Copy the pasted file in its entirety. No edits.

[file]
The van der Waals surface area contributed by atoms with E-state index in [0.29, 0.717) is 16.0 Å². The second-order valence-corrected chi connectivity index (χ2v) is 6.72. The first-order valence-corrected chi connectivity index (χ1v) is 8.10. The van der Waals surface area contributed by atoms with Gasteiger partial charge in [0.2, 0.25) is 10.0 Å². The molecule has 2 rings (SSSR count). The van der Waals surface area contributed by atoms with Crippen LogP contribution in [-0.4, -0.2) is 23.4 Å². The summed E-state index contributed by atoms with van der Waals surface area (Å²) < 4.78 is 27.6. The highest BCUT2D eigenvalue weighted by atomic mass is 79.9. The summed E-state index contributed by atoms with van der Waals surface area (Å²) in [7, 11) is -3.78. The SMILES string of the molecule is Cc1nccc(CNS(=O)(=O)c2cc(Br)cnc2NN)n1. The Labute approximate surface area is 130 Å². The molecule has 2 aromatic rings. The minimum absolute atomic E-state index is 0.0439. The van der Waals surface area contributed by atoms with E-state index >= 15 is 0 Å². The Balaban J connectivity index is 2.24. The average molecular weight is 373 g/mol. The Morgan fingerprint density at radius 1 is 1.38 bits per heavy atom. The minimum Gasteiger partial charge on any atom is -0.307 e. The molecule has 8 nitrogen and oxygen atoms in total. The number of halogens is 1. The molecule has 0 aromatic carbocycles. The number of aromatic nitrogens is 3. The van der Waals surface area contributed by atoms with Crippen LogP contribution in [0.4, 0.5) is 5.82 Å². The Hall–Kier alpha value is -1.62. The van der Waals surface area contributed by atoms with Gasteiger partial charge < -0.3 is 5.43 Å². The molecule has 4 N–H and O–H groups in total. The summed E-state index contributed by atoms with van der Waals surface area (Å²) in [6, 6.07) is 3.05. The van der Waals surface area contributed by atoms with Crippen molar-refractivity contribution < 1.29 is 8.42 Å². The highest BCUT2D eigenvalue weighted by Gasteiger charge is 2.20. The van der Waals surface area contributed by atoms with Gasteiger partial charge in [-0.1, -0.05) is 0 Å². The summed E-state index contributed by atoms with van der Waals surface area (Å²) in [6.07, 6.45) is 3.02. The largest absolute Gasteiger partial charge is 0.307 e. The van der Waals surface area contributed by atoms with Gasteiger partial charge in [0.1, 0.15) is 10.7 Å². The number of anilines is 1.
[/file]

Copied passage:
The van der Waals surface area contributed by atoms with E-state index in [0.29, 0.717) is 16.0 Å². The second-order valence-corrected chi connectivity index (χ2v) is 6.72. The first-order valence-corrected chi connectivity index (χ1v) is 8.10. The van der Waals surface area contributed by atoms with Gasteiger partial charge in [0.2, 0.25) is 10.0 Å². The molecule has 2 rings (SSSR count). The van der Waals surface area contributed by atoms with Crippen LogP contribution in [-0.4, -0.2) is 23.4 Å². The summed E-state index contributed by atoms with van der Waals surface area (Å²) < 4.78 is 27.6. The highest BCUT2D eigenvalue weighted by atomic mass is 79.9. The summed E-state index contributed by atoms with van der Waals surface area (Å²) in [7, 11) is -3.78. The SMILES string of the molecule is Cc1nccc(CNS(=O)(=O)c2cc(Br)cnc2NN)n1. The Labute approximate surface area is 130 Å². The molecule has 2 aromatic rings. The minimum absolute atomic E-state index is 0.0439. The van der Waals surface area contributed by atoms with E-state index >= 15 is 0 Å². The Balaban J connectivity index is 2.24. The average molecular weight is 373 g/mol. The Morgan fingerprint density at radius 1 is 1.38 bits per heavy atom. The minimum Gasteiger partial charge on any atom is -0.307 e. The molecule has 8 nitrogen and oxygen atoms in total. The number of halogens is 1. The molecule has 0 aromatic carbocycles. The number of aromatic nitrogens is 3. The van der Waals surface area contributed by atoms with Crippen LogP contribution in [0.4, 0.5) is 5.82 Å². The Hall–Kier alpha value is -1.62. The van der Waals surface area contributed by atoms with Gasteiger partial charge < -0.3 is 5.43 Å². The molecule has 4 N–H and O–H groups in total. The summed E-state index contributed by atoms with van der Waals surface area (Å²) in [6, 6.07) is 3.05. The van der Waals surface area contributed by atoms with Crippen molar-refractivity contribution < 1.29 is 8.42 Å². The highest BCUT2D eigenvalue weighted by Gasteiger charge is 2.20. The van der Waals surface area contributed by atoms with Gasteiger partial charge in [-0.1, -0.05) is 0 Å². The summed E-state index contributed by atoms with van der Waals surface area (Å²) in [6.07, 6.45) is 3.02. The largest absolute Gasteiger partial charge is 0.307 e. The van der Waals surface area contributed by atoms with Gasteiger partial charge in [0.1, 0.15) is 10.7 Å². The number of anilines is 1.